Since 2011, WEEE Ireland’s partnership with LauraLynn has led to donations of over €335,000. By simply recycling lightbulbs, hair straighteners or toasters rather than putting them in the bin, together we are supporting the staff at LauraLynn to deliver invaluable hospice care and emotional, social and spiritual support for children with life-limiting conditions and their families.
Irish householders are working hard to live sustainably, recycle and reduce the amount of waste that ends up in landfill. At the same time, WEEE Ireland are also aware that the past months have seen a number of challenges face even the most committed recycling households, with growing uncertainty and media attention around what can be recycled, when and at how much of a cost.
Despite significant attention on China’s decision to ban the import of recyclable material from Europe since the beginning of 2018, there’s never been a better time for Irish consumers to recycle their small electronic goods and lightbulbs.
For further information
Contact: James Ringland, Hume Brophy, 0861428977 / email@example.com
About WEEE Ireland
WEEE Ireland (Waste, Electrical and Electronic Equipment) is a not for profit organisation, founded by Producers of electrical and electronic appliances to help them comply with the legal obligations imposed by the EU Battery Directive 2006/66/EC and WEEE Directive 2012/19/EU. WEEE Ireland manages the collection of household WEEE, lighting equipment and batteries from authorised collection points for recycling, on behalf of its Producer members. WEEE Ireland’s objective is to provide cost effective compliance for Producers to meet the requirements of the Regulations whilst minimising the cost to the consumer All small electrical waste is recycled at our operator’s state of the art facilities in Ireland, recovering resources for use again in manufacturing. All other waste appliances and batteries collected by WEEE Ireland are prepared for recycling in Ireland with final processing carried out at specialist plants in the UK, Belgium, Netherlands and Germany. www.weeeireland.ie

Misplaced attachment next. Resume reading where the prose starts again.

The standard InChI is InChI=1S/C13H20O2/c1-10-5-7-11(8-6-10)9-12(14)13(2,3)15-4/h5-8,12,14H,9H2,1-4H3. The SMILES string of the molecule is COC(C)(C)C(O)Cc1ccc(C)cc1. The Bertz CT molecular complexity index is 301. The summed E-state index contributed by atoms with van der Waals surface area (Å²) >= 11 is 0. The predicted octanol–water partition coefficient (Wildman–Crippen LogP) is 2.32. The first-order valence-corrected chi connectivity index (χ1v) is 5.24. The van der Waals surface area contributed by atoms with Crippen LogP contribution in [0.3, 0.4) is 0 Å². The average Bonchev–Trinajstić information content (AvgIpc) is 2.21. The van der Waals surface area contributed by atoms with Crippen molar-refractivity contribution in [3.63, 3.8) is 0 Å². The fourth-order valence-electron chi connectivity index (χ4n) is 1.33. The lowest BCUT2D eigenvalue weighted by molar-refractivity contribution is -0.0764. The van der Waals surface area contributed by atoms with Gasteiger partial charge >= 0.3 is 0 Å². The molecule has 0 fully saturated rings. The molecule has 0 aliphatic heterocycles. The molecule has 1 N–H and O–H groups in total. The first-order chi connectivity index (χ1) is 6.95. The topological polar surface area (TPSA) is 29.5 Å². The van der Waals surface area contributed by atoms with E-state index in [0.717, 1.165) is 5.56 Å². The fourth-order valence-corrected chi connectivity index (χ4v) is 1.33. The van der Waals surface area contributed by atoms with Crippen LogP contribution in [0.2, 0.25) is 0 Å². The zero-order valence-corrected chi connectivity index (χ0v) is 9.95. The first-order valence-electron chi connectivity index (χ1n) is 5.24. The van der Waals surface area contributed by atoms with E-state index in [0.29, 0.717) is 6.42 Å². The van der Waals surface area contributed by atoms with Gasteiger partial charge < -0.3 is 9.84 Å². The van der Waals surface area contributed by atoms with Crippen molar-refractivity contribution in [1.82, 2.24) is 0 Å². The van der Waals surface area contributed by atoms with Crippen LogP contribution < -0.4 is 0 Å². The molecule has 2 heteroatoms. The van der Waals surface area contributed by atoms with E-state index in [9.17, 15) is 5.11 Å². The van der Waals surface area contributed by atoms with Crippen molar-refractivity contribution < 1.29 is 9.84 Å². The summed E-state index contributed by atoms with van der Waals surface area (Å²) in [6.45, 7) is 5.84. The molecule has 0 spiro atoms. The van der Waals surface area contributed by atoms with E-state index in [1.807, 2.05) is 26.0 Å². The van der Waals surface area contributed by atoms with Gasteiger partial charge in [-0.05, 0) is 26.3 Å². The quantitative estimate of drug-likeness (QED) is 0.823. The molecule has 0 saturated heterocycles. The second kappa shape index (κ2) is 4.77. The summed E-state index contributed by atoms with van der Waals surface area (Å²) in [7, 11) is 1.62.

For an interactive map to find your nearest participating retailer or local authority recycling centre and to find out more about what you can recycle, visit www.smallthingsmatter.ie.
LauraLynn, is Ireland’s only children’s hospice. It provides a range of services to children with life-limiting conditions and their families including, symptom management; music and play therapy; psychological support; family and sibling camps; short breaks and end of life care. Care can be availed of in the hospice in Leopardstown, at hospital, in the community, or in the family home, depending on the child and family’s preference
LauraLynn also provides vital bereavement supports to families after they have lost a child.
More than 3,800 children with life-limiting conditions live in Ireland; approximately one in five of these children requires hospice care. LauraLynn Children’s Hospice is hugely dependant on the generosity of the public and business community to provide care free of charge to families. In 2018, LauraLynn must generate €4.2million through fundraised income.
Since opening in 2011, LauraLynn has cared for more than 330 children and their families.
For further information, please visit www.lauralynn.ie